by Groundswell Social Ventures cohort member, Silvia Di Blasio
What does Mother Nature have to do with business?
Not only you can get inspired and re-energized after a walk in the woods…if you pay careful attention, you’ll see that all what we need is already there!
Let’s take a look: forest, meadows, ponds…nobody waters, feeds or weeds these ecosystems, yet they usually thrive. They don’t produce waste and every single element (alive or otherwise) has an important role to play. As John Muir’s quote says: “"When one tugs at a single thing in nature, he finds it attached to the rest of the world."
How does this apply to entrepreneurs, you may now be thinking…?
Let’s start with some permaculture principles. But first, let me introduce you to permaculture, or natural systems design: permaculture was created by two visionary Australians who studied how indigenous cultures and nature “behaved”. They discovered a few overarching principles that apply to any system: ecological or social. In the 40+ years since, permaculture has expanded and blended with other sciences and practices and has explored many areas, including spiritual (through spiritual ecology and ecopsychology), social and economic (through alternative ways to live in community and exchange goods and services) as well as the co-emerging concepts of individual and community resilience.
There are 12 - 50+ “permaculture principles” depending to who you ask. They share, however, an underlying commonality. I’ll explore here the ones that may serve you most when you are designing, planning, implementing or assessing your entrepreneurial idea.
Observe & Interact
The first of these principles is “Observe & Interact”: if you plan to create a food garden, you’ll probably fail if you just show up with a shovel and start digging your way around and imposing your “vision” to the landscape. Instead, you would want to know what’s already in the land, who uses it and how, what type of soil is present, how much sun it receives, water sources and so on. Similarly, you’ll want to know the history of that land and the expectations and needs not only of those who own it, but those who may be impacted by the use, including the non-human beings. Not only you would take the time to observe and test, you probably would chat with the owners and neighbours.
A business is no different: before you bring your idea, you want to know what’s already there and what are the needs and dreams of those you want to serve. As in a garden design, you’ll want to know what’s available and how the current “landscape” and its elements solves the problems or inspires the dreams you want to solve or inspire…
Start Slow and Small
Another principle is “start slow and small” (like seeds and embryos): better to start with a prototype and see what happens; this allows you to “test the waters” and adjust on the way. It also requires less investment and any potential loss would also be small.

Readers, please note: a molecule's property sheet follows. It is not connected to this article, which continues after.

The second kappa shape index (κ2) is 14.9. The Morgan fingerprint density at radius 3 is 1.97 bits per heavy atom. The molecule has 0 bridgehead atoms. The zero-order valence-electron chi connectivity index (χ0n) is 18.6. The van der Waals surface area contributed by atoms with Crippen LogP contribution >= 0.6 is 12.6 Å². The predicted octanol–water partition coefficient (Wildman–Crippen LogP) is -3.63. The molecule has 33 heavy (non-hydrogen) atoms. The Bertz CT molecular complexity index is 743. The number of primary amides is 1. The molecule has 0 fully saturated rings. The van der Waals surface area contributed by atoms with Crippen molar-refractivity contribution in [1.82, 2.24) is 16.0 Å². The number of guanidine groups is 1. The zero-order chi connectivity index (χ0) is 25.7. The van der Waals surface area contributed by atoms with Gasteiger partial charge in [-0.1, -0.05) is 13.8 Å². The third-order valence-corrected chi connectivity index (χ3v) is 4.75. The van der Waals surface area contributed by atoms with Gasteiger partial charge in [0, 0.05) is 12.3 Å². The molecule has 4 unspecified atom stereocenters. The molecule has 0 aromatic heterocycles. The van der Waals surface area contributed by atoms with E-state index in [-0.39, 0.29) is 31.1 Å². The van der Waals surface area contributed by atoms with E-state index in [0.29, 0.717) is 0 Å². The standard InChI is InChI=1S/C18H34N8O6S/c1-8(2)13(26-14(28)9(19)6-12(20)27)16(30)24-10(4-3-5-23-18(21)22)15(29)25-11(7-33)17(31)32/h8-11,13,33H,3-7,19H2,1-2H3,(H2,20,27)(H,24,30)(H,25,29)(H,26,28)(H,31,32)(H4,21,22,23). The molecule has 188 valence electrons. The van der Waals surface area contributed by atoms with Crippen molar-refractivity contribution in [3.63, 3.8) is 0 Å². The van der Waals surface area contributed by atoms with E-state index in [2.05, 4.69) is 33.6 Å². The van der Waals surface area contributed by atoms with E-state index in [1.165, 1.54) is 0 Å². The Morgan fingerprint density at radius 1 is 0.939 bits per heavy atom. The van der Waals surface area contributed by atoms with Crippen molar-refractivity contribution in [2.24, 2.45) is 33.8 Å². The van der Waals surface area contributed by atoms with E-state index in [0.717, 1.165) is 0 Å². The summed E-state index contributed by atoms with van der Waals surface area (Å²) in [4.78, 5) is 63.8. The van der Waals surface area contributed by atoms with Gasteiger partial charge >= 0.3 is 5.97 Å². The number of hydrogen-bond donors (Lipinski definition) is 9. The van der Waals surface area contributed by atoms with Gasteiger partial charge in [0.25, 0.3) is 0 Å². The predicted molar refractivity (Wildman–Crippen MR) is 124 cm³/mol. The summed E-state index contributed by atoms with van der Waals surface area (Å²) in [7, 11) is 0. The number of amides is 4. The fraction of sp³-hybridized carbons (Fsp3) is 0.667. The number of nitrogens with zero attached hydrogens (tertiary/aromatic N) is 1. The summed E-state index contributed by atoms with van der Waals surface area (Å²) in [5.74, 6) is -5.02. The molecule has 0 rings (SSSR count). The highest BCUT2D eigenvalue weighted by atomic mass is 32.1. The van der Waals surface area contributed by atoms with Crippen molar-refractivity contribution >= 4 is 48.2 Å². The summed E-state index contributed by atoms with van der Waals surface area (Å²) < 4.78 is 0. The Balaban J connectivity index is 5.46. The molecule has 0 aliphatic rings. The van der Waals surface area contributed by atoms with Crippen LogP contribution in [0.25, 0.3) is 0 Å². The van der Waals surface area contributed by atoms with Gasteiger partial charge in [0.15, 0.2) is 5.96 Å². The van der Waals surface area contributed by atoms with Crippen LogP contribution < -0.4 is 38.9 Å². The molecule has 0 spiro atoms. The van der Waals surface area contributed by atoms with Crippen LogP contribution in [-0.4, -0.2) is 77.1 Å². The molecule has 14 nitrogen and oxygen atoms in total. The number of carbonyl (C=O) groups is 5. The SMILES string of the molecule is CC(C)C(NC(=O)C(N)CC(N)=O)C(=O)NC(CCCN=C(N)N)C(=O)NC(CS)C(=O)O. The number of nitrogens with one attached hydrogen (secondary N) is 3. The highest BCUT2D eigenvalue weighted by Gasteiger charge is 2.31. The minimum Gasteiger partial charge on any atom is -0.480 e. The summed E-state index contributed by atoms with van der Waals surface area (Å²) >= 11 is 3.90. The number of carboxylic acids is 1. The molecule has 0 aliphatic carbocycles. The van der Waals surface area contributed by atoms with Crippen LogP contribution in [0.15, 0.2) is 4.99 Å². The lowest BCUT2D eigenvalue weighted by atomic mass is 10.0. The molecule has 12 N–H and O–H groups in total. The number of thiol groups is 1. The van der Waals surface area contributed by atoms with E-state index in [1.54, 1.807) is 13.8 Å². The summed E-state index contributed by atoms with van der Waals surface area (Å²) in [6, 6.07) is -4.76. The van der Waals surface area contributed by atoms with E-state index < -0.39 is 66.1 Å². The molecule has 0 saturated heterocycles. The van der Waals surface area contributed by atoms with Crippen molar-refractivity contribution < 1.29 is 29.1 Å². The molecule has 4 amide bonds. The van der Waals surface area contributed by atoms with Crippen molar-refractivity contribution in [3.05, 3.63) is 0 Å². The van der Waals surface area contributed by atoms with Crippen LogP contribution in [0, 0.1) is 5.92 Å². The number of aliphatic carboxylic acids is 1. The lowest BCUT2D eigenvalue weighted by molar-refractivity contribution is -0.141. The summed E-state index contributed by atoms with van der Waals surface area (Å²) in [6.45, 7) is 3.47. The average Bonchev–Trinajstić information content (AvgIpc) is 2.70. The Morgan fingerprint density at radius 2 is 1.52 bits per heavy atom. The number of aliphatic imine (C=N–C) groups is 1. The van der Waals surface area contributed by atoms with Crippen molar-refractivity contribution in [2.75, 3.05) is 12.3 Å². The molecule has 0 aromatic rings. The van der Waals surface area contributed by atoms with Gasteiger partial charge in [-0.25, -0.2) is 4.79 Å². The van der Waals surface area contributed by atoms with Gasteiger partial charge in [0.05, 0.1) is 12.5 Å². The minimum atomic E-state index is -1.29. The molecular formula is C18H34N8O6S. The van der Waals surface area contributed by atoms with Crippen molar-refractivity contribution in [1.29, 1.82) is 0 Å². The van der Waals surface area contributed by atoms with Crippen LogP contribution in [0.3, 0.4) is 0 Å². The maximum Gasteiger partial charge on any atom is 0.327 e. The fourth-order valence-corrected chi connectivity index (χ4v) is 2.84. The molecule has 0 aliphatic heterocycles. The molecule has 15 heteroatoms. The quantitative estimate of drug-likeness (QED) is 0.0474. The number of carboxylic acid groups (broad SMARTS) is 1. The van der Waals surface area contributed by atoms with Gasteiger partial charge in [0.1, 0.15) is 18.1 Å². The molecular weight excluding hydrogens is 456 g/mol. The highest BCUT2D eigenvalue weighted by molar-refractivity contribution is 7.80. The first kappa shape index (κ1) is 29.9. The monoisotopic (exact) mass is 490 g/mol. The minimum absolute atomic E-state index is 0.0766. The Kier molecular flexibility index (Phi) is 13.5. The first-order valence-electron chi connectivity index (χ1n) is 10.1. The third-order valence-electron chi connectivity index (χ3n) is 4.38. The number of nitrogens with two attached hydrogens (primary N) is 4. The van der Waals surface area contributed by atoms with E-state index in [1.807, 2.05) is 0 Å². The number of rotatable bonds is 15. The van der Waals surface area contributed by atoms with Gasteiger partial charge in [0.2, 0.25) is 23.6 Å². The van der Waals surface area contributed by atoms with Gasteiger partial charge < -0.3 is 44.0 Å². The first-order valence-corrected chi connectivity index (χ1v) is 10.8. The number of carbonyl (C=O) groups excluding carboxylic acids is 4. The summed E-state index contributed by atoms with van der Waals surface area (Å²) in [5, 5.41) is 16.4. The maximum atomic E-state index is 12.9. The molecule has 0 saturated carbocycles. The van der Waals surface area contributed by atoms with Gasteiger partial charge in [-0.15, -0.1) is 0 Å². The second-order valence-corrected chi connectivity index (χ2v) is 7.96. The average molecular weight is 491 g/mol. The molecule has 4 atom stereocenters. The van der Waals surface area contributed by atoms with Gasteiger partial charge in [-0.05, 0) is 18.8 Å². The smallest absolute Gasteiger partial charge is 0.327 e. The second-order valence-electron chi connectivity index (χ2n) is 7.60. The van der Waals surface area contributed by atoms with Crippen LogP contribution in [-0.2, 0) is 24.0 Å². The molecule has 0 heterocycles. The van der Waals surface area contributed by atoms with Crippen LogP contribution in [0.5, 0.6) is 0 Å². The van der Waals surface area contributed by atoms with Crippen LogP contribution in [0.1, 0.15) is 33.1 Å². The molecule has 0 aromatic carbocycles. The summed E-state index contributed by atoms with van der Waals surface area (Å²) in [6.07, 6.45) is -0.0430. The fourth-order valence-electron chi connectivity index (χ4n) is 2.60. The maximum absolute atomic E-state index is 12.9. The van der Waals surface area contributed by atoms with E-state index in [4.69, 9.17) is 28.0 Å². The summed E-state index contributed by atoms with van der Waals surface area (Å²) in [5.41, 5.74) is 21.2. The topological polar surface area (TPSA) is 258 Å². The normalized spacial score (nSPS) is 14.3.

Apply Self-Regulation and Accept Feedback
One of my favorites is “apply self-regulation and accept feedback”: nowhere else is this more important than in business (granted, probably more important in relationships!), but if you don’t learn to self-regulate and accept feedback, you may continue doing what you were doing, obtaining the same results again and again… In nature, we can see that elements of any given system respond adjusting, changing or even creating what we may perceive as “disasters” but that are natural ways to re-distribute resources or recover the balance in a stressed system.
Feed What You Want to Grow
“Feed what you want to grow” is an excellent principle that not only allows us to focus energies and resources for a business idea, but makes us think about how we use our own time, energy and resources. How many times do we “feed” things we would like to see less of or even absent from our lives?
Other principles include: “obtain a yield” (self-explanatory, however a “yield” may include much more than “profits” and may mean also connections, transformation, awareness, beauty, joy, justice, etc.); “use and value diversity”, “design from pattern to details”, “produce no waste”, “catch and store energy”, “creatively use and respond to change”, “each element serves many functions”, cooperation, no competition” and “each important function is supported by multiple elements”, among others.
The Problem is the Solution
But probably the winner is “In the problem is the solution”. Too many deer means a predator is missing to keep the population in check; floods mean vegetation has been cut or misused so now there’s nothing to retain the water… You got it: when thinking on a new social business idea, or a new product or service, don’t think solutions: first check for the problem, as every problem has its own solution (or multiple solutions) at its core. It is through careful and humble observation of these “problems” that we discover the connection and the opportunity to serve a community.
Permaculture (and its many variations) present us a natural and holistic way to dream, design, plan, implement and assess any system or process: from life, career or social business design to projects, groups and relationships. Flexible, adaptable and nature-based, it flows through its main ethics: Caring for the Earth, Caring for the People and Return of surplus to Earth and people (also called “Fair Share”): a perfect tool for social business design!
Silvia Di Blasio is a certified career and life coach and consultant, food sovereignty and community resilience activist. Silvia uses permaculture and ecopsychology approaches to life, livelihood, business and community resilience design, she also teaches food sovereignty/slow food workshops to groups and communities.